Distractions and Worship

Distractions and Worship

Sometimes church feels like it can become just an organized meeting house. We meet, we greet, we eat. It’s the good Baptists-in-the-South way of doing things, and it’s always the same.

We order our worship services as meticulously as we order our business meetings, keeping them consistent and predictable. But in the midst of all of the organization and planning, I sometimes find myself struggling to truly sense the Divine, the Holy Transcendence that should be completely beyond our worship guides and liturgies, beyond our thoughts about lunch, and find us in our most vulnerable and open state before God.

I have found that good distractions are in fact some of the best times to know that God is in our worship services. A few years ago, in a former congregation, just as the choir stood to sing, a light bulb fell from the fixture above the altar and crashed to the floor. It was that moment that I realized that churches need some distraction and change from time to time.

In that moment, the congregation’s world opened up to include such mundane things as light bulbs – we finally noticed something other than the generally accepted rules of when to stand and sit. Everyone came back to reality, back to right now, including me. I began to see that the more entrenched I am in my own predictability, the less likely I am to have a surprising moment of worship. But, when I seek earnestly to find those distractions and break the chain of plannedness, I can reconnect with worship as it was meant to be – something that happens for God in the messiness and imperfection of the present moment.

Mind you, I do not mean to say that we all should do away the order of worship and sit in hope for the Spirit to move. Ordered worship guides us to a deep presence of God when it isn’t constrained by our own focus on what should be instead of what is. Liturgy offers a host of ways to sing to God, sign to God, play instruments to God, read to God, and serve others for God. Worship is activity that brings pleasure to God, and we can certainly use structure to find different ways to actively give God what God deserves from our hearts and lives.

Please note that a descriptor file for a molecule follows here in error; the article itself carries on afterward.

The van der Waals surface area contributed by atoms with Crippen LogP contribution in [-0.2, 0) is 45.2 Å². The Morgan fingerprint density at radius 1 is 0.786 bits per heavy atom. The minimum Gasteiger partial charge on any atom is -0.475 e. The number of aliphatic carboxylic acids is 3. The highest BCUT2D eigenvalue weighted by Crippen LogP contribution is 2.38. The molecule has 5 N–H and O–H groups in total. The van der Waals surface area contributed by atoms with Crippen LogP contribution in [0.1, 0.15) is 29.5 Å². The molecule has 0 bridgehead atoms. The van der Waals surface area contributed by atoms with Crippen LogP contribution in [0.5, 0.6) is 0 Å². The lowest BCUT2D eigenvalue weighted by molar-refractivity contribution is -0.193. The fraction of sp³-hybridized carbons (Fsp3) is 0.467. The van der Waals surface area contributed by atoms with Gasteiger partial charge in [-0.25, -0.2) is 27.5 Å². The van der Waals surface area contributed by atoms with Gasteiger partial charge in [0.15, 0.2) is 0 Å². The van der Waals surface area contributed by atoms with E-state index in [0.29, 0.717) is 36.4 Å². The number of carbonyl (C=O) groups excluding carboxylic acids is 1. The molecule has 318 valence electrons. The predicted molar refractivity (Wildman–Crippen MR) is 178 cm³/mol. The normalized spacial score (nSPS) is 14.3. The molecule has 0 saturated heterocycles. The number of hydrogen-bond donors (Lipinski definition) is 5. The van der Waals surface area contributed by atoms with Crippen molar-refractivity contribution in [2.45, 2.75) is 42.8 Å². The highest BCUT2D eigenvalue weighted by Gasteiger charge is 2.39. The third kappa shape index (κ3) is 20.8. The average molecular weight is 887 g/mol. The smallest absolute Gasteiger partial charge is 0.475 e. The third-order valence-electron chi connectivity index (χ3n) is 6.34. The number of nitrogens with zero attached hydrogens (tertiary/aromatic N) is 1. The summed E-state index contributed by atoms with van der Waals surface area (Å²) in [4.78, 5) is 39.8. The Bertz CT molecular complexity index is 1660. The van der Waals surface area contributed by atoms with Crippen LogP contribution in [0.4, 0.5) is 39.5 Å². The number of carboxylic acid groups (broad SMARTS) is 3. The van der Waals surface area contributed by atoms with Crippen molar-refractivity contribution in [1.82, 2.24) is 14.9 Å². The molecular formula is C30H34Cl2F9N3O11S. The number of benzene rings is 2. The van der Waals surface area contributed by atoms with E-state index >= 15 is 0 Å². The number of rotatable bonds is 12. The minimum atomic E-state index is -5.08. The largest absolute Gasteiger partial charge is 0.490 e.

But how do we remain in the here and now, for all its predictability as well as distraction, and still find God’s presence?

Perhaps instead of simply singing the words to the doxology, stop and notice that we do “Praise God from whom all blessings flow.” Realize that we are all part of the “here below” and are seeking with all of creation to send praise to our Creator. Take time to reflect on words in the songs you don’t know as well. Re-read those songs you do know well with new eyes. When something distracting happens, let it help redirect you to the Holy that may have gotten replaced by your grocery list in your head, instead of grumbling about the loud noise or mic squeal.

Ok, so you say: “I have to be observant. But what’s the real secret? I sometimes have a hard time seeing God in distractions. I struggle to understand how to move from singing the songs to actually conversing with God. I’m just so tired and weary and hungry during the service. The older women behind me chat through the readings and the kids in front of me color and fidget all through the service. How can I find God here?”

The answer lies not in changing our circumstances during worship, but rather lies in how you approach worship beforehand.

Coming into the worship service unprepared is like going to the grocery store without money. How can I pay for groceries with empty pockets? Equally, how can I offer to God what I do not even intend to bring with me? You must ask yourself: Did I pray at all this morning (or this week)? Have I noticed the goodness of God this week and been grateful? Have I observed this world enough to know that God has been there for me? Did I take a moment, even just an instant, before the service to make the decision to join in worship today, and not just “come to church?”

Worship is not something that comes to us – it is something that comes from us. We must prepare to worship; we must seek to find moments of worship in both distractions and in order; we must be conscience of the Presence as we go about serving, teaching, leading, and generally being alive in this broken world. Then, we can meet corporately here to hand over everything we have to our Maker, gathering in one Spirit, with one Audience.

Pin It on Pinterest

Share This